Information Processing in Chemical Networks

There’s a workshop this summer:

Dynamics, Thermodynamics and Information Processing in Chemical Networks, 13-16 June 2017, Complex Systems and Statistical Mechanics Group, University of Luxembourg. Organized by Massimiliano Esposito and Matteo Polettini.

They write, “The idea of the workshop is to bring in contact a small number of high-profile research groups working at the frontier between physics and biochemistry, with particular emphasis on the role of Chemical Networks.”

The speakers include John Baez, Sophie de Buyl, Massimiliano Esposito, Arren Bar-Even, Christoff Flamm, Ronan Fleming, Christian Gaspard, Daniel Merkle, Philippe Nge, Thomas Ouldridge, Luca Peliti, Matteo Polettini, Hong Qian, Stefan Schuster, Alexander Skupin, Pieter Rein ten Wolde. I believe attendance is by invitation only, so I’ll endeavor to make some of the ideas presented available here at this blog.

Some of the people involved

I’m looking forward to this, in part because there will be a mix of speakers I’ve met, speakers I know but haven’t met, and speakers I don’t know yet. I feel like reminiscing a bit, and I hope you’ll forgive me these reminiscences, since if you try the links you’ll get an introduction to the interface between computation and chemical reaction networks.

In part 25 of the network theory series here, I imagined an arbitrary chemical reaction network and said:

We could try to use these reactions to build a ‘chemical computer’. But how powerful can such a computer be? I don’t know the answer.

Luca Cardelli answered my question in part 26. This was just my first introduction to the wonderful world of chemical computing. Erik Winfree has a DNA and Natural Algorithms Group at Caltech, practically next door to Riverside, and the people there do a lot of great work on this subject. David Soloveichik, now at U. T. Austin, is an alumnus of this group.

In 2014 I met all three of these folks, and many other cool people working on these theme, at a workshop I tried to summarize here:

Programming with chemical reaction networks, Azimuth, 23 March 2014.

The computational power of chemical reaction networks, 10 June 2014.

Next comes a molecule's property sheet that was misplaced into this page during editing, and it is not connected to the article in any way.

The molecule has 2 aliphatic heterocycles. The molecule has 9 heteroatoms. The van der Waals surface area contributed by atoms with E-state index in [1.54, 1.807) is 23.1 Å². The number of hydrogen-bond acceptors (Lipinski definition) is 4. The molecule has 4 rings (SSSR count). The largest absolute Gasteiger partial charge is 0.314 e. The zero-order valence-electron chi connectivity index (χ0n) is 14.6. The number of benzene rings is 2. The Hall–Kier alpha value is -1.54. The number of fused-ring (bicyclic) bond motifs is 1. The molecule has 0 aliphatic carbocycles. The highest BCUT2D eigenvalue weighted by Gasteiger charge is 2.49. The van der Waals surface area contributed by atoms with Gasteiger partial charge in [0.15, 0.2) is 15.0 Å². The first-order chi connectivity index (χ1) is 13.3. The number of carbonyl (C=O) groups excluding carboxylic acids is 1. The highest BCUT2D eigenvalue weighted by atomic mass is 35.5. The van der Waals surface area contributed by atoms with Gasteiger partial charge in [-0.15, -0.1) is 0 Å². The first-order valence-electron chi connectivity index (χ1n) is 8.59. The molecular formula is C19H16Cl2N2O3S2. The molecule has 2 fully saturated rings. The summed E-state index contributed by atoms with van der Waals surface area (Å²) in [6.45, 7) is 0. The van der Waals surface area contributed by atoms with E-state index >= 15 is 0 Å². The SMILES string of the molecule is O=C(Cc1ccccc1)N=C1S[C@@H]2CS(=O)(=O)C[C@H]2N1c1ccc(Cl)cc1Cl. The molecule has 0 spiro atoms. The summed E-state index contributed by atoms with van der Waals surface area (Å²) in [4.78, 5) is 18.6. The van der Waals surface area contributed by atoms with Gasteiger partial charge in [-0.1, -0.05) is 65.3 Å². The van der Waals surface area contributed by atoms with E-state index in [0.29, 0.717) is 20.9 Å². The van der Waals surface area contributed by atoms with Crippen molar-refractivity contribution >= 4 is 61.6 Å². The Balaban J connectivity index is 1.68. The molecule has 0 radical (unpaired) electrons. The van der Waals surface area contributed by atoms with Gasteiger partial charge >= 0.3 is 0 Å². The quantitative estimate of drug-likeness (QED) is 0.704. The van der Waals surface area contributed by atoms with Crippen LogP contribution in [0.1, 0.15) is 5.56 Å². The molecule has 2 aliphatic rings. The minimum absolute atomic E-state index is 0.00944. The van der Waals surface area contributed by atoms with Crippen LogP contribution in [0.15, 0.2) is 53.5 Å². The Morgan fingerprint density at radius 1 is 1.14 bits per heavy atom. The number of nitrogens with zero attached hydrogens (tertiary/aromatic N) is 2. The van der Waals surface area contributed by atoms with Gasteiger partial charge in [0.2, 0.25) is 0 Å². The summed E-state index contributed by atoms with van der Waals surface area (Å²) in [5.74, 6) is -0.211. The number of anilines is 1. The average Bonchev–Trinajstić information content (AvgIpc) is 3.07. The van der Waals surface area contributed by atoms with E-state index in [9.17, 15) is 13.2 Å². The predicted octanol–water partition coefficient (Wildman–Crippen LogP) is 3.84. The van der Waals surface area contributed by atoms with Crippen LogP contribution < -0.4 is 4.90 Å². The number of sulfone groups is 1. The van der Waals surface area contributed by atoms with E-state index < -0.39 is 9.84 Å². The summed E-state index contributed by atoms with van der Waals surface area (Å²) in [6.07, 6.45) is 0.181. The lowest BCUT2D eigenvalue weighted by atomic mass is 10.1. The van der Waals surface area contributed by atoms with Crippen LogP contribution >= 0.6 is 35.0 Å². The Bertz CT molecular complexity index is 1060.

Chemical reaction network talks, 26 June 2014.

I met Matteo Polettini about a year later, at a really big workshop on chemical reaction networks run by Elisenda Feliu and Carsten Wiuf:

Trends in reaction network theory (part 1), Azimuth, 27 January 2015.

Trends in reaction network theory (part 2), Azimuth, 1 July 2015.

Polettini has his own blog, very much worth visiting. For example, you can see his view of the same workshop here:

• Matteo Polettini, Mathematical trends in reaction network theory: part 1 and part 2, Out of Equilibrium, 1 July 2015.

Finally, I met Massimiliano Esposito and Christoph Flamm recently at the Santa Fe Institute, at a workshop summarized here:

Information processing and biology, Azimuth, 7 November 2016.

So, I’ve gradually become educated in this area, and I hope that by June I’ll be ready to say something interesting about the semantics of chemical reaction networks. Blake Pollard and I are writing a paper about this now.

7 Responses to Information Processing in Chemical Networks

  1. Gary Lewis says:

    Not sure what you mean by the semantics of chemical reaction networks. To me it conjures up an image of category theory applied to metabolic pathways, which are conveniently near universal for all species. This would pick up on the work of Harold Morowitz that goes back decades, and the very recent publication of a book by Smith and Morowitz (The Origin and Nature of Life on Earth). Am I anywhere near to what you meant? … Regards, Gary

    • John Baez says:

      I wish my work were closer to the biological ideas you’re talking about! It may take a while to get there. There are many kinds of ‘meaning’ for a chemical reaction network, and each gives a semantics that one can try to formalize. I’m just getting started on this. Here you can see a talk I gave on functorial semantics applied to chemical reaction networks (or actually Petri nets, which are another way of drawing the exact same information):

      • John Baez, Compositionality in network theory.